11TH OF APRIL 1689

In 1689, shortly after the Dutch King William III – better known as William of Orange – was proclaimed King Of England, Ireland and Scotland, he made gin, a traditionally Dutch drink, popular with the British people. At this time, anyone could distil their own alcohol by simply posting a notice in public and waiting a mere ten days. Soon, of course, the volume sold daily exceeded that of beer and ale.

11TH OF APRIL 2016

More than 3 centuries later two Dutch lads undertook the same journey as William of Orange, travelling from their Dutch home town to London, a city that remains, after all those years, the world’s gin capital. Fascinated by the royal Dutch-Anglo heritage of this spirit, these two lads decided to trace its history and discovered the original 1689 recipe that ignited the craze.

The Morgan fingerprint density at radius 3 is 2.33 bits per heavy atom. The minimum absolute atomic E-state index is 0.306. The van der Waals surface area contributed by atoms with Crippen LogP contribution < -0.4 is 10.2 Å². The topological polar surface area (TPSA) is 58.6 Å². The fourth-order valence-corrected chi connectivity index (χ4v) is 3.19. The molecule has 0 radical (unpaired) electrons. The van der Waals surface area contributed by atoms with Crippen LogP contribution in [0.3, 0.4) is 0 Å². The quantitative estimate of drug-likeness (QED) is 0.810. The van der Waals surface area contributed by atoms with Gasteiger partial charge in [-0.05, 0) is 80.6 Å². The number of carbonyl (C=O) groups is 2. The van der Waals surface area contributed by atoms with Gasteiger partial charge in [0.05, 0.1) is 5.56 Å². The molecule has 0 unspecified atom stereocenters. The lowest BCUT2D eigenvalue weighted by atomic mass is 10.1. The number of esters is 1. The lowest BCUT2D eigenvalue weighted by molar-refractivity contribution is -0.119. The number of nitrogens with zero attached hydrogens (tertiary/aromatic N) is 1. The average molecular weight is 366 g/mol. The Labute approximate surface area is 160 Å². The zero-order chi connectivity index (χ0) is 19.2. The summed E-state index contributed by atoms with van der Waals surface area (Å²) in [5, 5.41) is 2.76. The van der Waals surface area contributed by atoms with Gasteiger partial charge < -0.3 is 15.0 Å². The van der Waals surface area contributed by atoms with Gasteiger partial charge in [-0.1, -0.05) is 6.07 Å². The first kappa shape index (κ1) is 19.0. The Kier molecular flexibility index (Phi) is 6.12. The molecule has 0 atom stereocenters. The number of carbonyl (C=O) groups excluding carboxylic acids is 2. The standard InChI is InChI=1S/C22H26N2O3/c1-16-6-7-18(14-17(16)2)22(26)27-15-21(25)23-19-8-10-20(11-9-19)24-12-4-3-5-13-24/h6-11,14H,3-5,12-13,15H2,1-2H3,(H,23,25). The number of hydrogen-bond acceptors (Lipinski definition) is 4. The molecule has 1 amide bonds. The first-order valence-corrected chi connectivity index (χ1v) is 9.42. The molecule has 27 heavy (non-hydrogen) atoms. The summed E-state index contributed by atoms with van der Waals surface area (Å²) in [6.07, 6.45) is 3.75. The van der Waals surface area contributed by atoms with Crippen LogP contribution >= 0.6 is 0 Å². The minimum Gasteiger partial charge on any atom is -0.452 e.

This intensive search that lasted over 18 months, culminated in the discovery of a secret recipe buried in a dark corner of the Royal British Library’s rare book section. After acquiring the rights of the recipe, they found the perfect partner to help recreate the delicate flavours of the original 350 year old recipe: Herman Jansen, one of Hollands finest distillers, founded in 1777 and based in the Dutch Gin & Genever capital, Schiedam.

The result was Gin 1689 – a gin that fuses Dutch and English culture, produced by one of Holland’s oldest distillers

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